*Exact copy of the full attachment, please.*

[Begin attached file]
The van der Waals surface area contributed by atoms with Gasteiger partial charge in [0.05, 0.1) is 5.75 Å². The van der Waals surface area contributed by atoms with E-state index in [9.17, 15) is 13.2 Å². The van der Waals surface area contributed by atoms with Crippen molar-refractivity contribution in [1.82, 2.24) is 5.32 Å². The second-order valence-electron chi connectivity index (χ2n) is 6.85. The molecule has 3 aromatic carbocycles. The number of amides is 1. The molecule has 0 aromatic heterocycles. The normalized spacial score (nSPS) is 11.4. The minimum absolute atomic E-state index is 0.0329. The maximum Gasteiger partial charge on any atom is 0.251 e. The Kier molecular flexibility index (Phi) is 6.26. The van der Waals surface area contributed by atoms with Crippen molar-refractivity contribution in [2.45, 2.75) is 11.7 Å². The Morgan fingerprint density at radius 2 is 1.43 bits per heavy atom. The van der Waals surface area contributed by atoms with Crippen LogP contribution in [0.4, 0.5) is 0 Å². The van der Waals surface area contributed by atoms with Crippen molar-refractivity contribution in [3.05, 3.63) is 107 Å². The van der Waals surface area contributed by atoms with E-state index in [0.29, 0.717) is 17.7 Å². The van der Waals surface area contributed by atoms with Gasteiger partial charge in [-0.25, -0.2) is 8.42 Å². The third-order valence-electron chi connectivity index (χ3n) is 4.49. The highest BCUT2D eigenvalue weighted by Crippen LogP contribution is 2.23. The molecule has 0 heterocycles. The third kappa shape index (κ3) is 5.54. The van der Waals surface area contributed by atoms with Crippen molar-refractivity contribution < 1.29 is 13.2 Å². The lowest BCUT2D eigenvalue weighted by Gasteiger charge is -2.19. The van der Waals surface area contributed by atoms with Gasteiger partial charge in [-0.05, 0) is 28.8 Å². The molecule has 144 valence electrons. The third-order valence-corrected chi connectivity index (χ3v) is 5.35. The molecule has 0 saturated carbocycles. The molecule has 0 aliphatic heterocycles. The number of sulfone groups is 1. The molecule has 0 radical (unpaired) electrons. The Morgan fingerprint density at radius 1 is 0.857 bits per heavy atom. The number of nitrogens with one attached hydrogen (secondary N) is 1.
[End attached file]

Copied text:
The van der Waals surface area contributed by atoms with Gasteiger partial charge in [0.05, 0.1) is 5.75 Å². The van der Waals surface area contributed by atoms with E-state index in [9.17, 15) is 13.2 Å². The van der Waals surface area contributed by atoms with Crippen molar-refractivity contribution in [1.82, 2.24) is 5.32 Å². The second-order valence-electron chi connectivity index (χ2n) is 6.85. The molecule has 3 aromatic carbocycles. The number of amides is 1. The molecule has 0 aromatic heterocycles. The normalized spacial score (nSPS) is 11.4. The minimum absolute atomic E-state index is 0.0329. The maximum Gasteiger partial charge on any atom is 0.251 e. The Kier molecular flexibility index (Phi) is 6.26. The van der Waals surface area contributed by atoms with Crippen molar-refractivity contribution in [2.45, 2.75) is 11.7 Å². The Morgan fingerprint density at radius 2 is 1.43 bits per heavy atom. The van der Waals surface area contributed by atoms with Crippen LogP contribution in [0.4, 0.5) is 0 Å². The van der Waals surface area contributed by atoms with Crippen molar-refractivity contribution in [3.05, 3.63) is 107 Å². The van der Waals surface area contributed by atoms with E-state index in [0.29, 0.717) is 17.7 Å². The van der Waals surface area contributed by atoms with Gasteiger partial charge in [-0.25, -0.2) is 8.42 Å². The third-order valence-electron chi connectivity index (χ3n) is 4.49. The highest BCUT2D eigenvalue weighted by Crippen LogP contribution is 2.23. The molecule has 0 heterocycles. The third kappa shape index (κ3) is 5.54. The van der Waals surface area contributed by atoms with Crippen molar-refractivity contribution < 1.29 is 13.2 Å². The lowest BCUT2D eigenvalue weighted by Gasteiger charge is -2.19. The van der Waals surface area contributed by atoms with Gasteiger partial charge in [-0.05, 0) is 28.8 Å². The molecule has 144 valence electrons. The third-order valence-corrected chi connectivity index (χ3v) is 5.35. The molecule has 0 saturated carbocycles. The molecule has 0 aliphatic heterocycles. The number of sulfone groups is 1. The molecule has 0 radical (unpaired) electrons. The Morgan fingerprint density at radius 1 is 0.857 bits per heavy atom. The number of nitrogens with one attached hydrogen (secondary N) is 1.